George Reese, writing recently on his and Adrian Cole's experiences on using REST and SOAP APIs for developing Cloud applications, caused quite a stir in the community. What started as hints-and-tips has turned into a debate over whether there are real problems and misunderstandings around developing APIs with REST, irrespective of Cloud?
Some might prematurely conclude that REST has won based on Programmable Web data: 73% of the APIs are RESTful. But Steve Jones, a SOA practitioner, draws attention that those APIs are used by front-end systems doing data aggregation and not by the majority of enterprise systems, and REST is not yet ready for the enterprise.
The growth of Open APIs both in numbers and volume has surpassed any expectations over the last decade. John Musser from the ProgrammableWeb presented his analysis of the Open APIs State of the Market for 2011.
W3C has just released Candidate Recommendation SOAP over Java Message Service 1.0, defining how SOAP should bind to a messaging system that supports the Java Message Service (JMS).
The JAX-RS world now has at least 4 different implementations to choose from. But which is the best? Is that a valid question to ask at all? Well Solomon Duskis has set out to try to answer the question as best he can but comparing and contrasting the leading lights in this area.
The debate over REST vs. SOAP is really an age-old one. However it fired up again over a recent remark by XML guru Tim Bray that SOAP stack is an embarrassing failure.
Thin client paradigm characterized by web applications is a kludge that needs to be repudiated. Old compromises are no longer needed and it’s time to move the presentation tier to where it belongs. In this article, Ganesh Prasad and Peter Svensson explains how and why.
In a blog entry, Spring Web Services lead developer Arjen Poutsma discusses the sad state of various SAAJ implementations in major application servers.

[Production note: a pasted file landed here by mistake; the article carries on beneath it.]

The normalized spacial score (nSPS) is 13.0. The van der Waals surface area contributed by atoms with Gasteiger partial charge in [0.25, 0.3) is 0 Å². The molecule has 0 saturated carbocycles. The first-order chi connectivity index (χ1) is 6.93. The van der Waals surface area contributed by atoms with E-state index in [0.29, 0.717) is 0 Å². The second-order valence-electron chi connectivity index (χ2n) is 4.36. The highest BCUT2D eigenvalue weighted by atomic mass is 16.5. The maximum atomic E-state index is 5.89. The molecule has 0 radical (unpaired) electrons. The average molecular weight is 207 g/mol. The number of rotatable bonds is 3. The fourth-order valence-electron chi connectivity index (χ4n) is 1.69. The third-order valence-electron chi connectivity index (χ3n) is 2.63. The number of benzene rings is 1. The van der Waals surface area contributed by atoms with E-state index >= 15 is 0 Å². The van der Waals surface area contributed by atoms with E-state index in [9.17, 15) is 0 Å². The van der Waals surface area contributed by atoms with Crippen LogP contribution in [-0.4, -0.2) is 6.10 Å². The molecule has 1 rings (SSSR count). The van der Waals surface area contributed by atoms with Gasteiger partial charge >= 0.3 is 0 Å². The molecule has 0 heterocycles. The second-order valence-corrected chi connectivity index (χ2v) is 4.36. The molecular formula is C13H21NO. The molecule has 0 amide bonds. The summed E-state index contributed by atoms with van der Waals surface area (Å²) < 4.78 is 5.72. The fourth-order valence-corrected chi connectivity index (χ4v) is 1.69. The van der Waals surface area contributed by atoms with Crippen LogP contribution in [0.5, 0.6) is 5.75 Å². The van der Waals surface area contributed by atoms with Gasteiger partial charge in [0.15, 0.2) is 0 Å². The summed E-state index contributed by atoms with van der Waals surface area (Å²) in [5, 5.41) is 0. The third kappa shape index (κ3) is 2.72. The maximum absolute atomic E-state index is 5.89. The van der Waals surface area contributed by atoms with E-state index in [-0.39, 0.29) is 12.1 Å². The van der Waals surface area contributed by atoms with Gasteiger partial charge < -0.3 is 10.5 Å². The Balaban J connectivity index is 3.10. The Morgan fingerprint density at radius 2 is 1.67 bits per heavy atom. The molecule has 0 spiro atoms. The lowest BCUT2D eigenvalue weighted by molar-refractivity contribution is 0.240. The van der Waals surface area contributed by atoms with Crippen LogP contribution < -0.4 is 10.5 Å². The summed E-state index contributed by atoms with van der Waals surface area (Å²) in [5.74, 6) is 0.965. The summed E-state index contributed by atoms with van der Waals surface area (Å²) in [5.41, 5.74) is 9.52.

In this interview, recorded at QCon San Francisco, (then) Burton Group consultant Pete Lacey talks to Stefan Tilkov about the reasons for his disillusionment with SOAP, describes the ideas behind REST, and addresses some of its perceived shortcomings. Finally, he discusses cases where SOAP/WS-* or RESTful HTTP might be more appropriate.
When it comes to web services interoperability between .NET and Java, the choice used to be limited to SOAP over HTTP. Two new options recently became available in this area: WebSphere MQ (WMQ) and ActiveMQ transports can now be used for building interoperable web services between Java and .NET.
CXF is a fully featured Open Source Web Services Framework which people claim is easy to use and is industrial strength. CXF is also embeddable and people have used it often in combination with Spring. CXF is the combination of the Celtix and XFire communities coming together at Apache.
In one of the most entertaining presentations on the topic ever, Dr. Jim Webber debunks myths about the mainstream ESB concept and explains how a lightweight approach can yield real benefits without giving in to vendor pressure. Jim claims that an ESB often ends up being just a thin veneer on an existing mess, and how an approach that doesn't put intelligence into the network is superior.
A new article by Eran Chinthaka, Develop asynchronous Web services with Axis2, provides several examples of using the asynchronous APIs of Axis2 in client and server side applications.
KonaKart, a free Java-based online shopping cart, just released version 126.96.36.199. InfoQ spoke with KonaKart founder Paolo Sidoli to learn more about this release, and how KonaKart fits into the online shopping cart space.
Noemax releases a SOAP/TCP transport implementation for WCF, which makes use of the Fast Infoset in order to improve performance and interoperability of WCF services.